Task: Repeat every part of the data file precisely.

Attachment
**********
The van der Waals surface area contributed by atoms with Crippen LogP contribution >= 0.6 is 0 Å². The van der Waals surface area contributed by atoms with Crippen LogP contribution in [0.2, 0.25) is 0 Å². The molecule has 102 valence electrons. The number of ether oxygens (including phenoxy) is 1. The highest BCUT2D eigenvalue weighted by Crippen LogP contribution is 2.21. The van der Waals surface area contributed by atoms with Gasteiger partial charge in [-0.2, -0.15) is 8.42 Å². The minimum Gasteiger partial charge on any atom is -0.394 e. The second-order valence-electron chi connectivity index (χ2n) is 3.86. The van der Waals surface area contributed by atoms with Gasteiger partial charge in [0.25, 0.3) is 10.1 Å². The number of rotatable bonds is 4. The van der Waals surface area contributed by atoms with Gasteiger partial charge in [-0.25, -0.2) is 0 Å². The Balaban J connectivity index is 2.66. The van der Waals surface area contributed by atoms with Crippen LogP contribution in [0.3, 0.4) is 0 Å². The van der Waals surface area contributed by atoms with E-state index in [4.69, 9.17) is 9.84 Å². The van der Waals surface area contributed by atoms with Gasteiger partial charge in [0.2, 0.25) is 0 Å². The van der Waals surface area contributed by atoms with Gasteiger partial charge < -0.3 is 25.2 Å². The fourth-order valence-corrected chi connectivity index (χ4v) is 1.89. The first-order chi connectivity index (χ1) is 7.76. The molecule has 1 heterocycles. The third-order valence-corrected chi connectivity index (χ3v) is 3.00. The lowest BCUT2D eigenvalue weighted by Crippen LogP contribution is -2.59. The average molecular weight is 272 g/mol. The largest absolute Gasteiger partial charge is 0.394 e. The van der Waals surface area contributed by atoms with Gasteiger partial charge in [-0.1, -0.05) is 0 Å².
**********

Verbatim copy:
The van der Waals surface area contributed by atoms with Crippen LogP contribution >= 0.6 is 0 Å². The van der Waals surface area contributed by atoms with Crippen LogP contribution in [0.2, 0.25) is 0 Å². The molecule has 102 valence electrons. The number of ether oxygens (including phenoxy) is 1. The highest BCUT2D eigenvalue weighted by Crippen LogP contribution is 2.21. The van der Waals surface area contributed by atoms with Gasteiger partial charge in [-0.2, -0.15) is 8.42 Å². The minimum Gasteiger partial charge on any atom is -0.394 e. The second-order valence-electron chi connectivity index (χ2n) is 3.86. The van der Waals surface area contributed by atoms with Gasteiger partial charge in [0.25, 0.3) is 10.1 Å². The number of rotatable bonds is 4. The van der Waals surface area contributed by atoms with Gasteiger partial charge in [-0.25, -0.2) is 0 Å². The Balaban J connectivity index is 2.66. The van der Waals surface area contributed by atoms with Crippen LogP contribution in [0.3, 0.4) is 0 Å². The van der Waals surface area contributed by atoms with E-state index in [4.69, 9.17) is 9.84 Å². The van der Waals surface area contributed by atoms with Gasteiger partial charge in [0.2, 0.25) is 0 Å². The van der Waals surface area contributed by atoms with Gasteiger partial charge < -0.3 is 25.2 Å². The fourth-order valence-corrected chi connectivity index (χ4v) is 1.89. The first-order chi connectivity index (χ1) is 7.76. The molecule has 1 heterocycles. The third-order valence-corrected chi connectivity index (χ3v) is 3.00. The lowest BCUT2D eigenvalue weighted by Crippen LogP contribution is -2.59. The average molecular weight is 272 g/mol. The largest absolute Gasteiger partial charge is 0.394 e. The van der Waals surface area contributed by atoms with Gasteiger partial charge in [-0.1, -0.05) is 0 Å².